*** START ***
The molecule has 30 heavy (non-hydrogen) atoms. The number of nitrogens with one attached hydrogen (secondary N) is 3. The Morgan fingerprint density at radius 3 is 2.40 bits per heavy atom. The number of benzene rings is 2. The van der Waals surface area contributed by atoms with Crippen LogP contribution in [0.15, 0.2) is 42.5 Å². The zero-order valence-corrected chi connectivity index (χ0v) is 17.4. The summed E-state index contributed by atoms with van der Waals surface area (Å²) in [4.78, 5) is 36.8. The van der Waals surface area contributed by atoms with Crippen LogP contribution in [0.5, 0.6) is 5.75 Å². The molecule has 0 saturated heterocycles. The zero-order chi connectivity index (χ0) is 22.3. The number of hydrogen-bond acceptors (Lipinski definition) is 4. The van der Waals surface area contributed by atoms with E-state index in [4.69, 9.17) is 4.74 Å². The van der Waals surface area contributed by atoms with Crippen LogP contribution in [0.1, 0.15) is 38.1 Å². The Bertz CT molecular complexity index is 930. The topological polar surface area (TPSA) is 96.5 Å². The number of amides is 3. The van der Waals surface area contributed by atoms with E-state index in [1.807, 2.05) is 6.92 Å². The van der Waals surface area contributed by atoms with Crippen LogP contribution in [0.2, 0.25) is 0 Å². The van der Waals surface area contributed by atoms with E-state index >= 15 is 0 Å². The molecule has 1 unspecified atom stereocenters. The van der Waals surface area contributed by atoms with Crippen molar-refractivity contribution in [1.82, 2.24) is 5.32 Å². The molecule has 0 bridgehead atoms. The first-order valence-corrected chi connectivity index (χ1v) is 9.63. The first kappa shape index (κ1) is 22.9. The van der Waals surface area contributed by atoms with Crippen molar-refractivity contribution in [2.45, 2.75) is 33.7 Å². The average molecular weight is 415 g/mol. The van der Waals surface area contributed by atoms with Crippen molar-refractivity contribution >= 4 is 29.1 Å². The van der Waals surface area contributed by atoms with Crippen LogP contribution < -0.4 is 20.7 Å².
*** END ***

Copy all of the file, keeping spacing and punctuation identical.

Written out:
The molecule has 30 heavy (non-hydrogen) atoms. The number of nitrogens with one attached hydrogen (secondary N) is 3. The Morgan fingerprint density at radius 3 is 2.40 bits per heavy atom. The number of benzene rings is 2. The van der Waals surface area contributed by atoms with Crippen LogP contribution in [0.15, 0.2) is 42.5 Å². The zero-order valence-corrected chi connectivity index (χ0v) is 17.4. The summed E-state index contributed by atoms with van der Waals surface area (Å²) in [4.78, 5) is 36.8. The van der Waals surface area contributed by atoms with Crippen LogP contribution in [0.5, 0.6) is 5.75 Å². The molecule has 0 saturated heterocycles. The zero-order chi connectivity index (χ0) is 22.3. The number of hydrogen-bond acceptors (Lipinski definition) is 4. The van der Waals surface area contributed by atoms with E-state index in [4.69, 9.17) is 4.74 Å². The van der Waals surface area contributed by atoms with Crippen LogP contribution in [0.1, 0.15) is 38.1 Å². The Bertz CT molecular complexity index is 930. The topological polar surface area (TPSA) is 96.5 Å². The number of amides is 3. The van der Waals surface area contributed by atoms with E-state index in [1.807, 2.05) is 6.92 Å². The van der Waals surface area contributed by atoms with Crippen LogP contribution in [0.2, 0.25) is 0 Å². The van der Waals surface area contributed by atoms with E-state index >= 15 is 0 Å². The molecule has 1 unspecified atom stereocenters. The van der Waals surface area contributed by atoms with Crippen molar-refractivity contribution in [1.82, 2.24) is 5.32 Å². The molecule has 0 bridgehead atoms. The first-order valence-corrected chi connectivity index (χ1v) is 9.63. The first kappa shape index (κ1) is 22.9. The van der Waals surface area contributed by atoms with Crippen molar-refractivity contribution in [2.45, 2.75) is 33.7 Å². The average molecular weight is 415 g/mol. The van der Waals surface area contributed by atoms with Crippen molar-refractivity contribution >= 4 is 29.1 Å². The van der Waals surface area contributed by atoms with Crippen LogP contribution < -0.4 is 20.7 Å².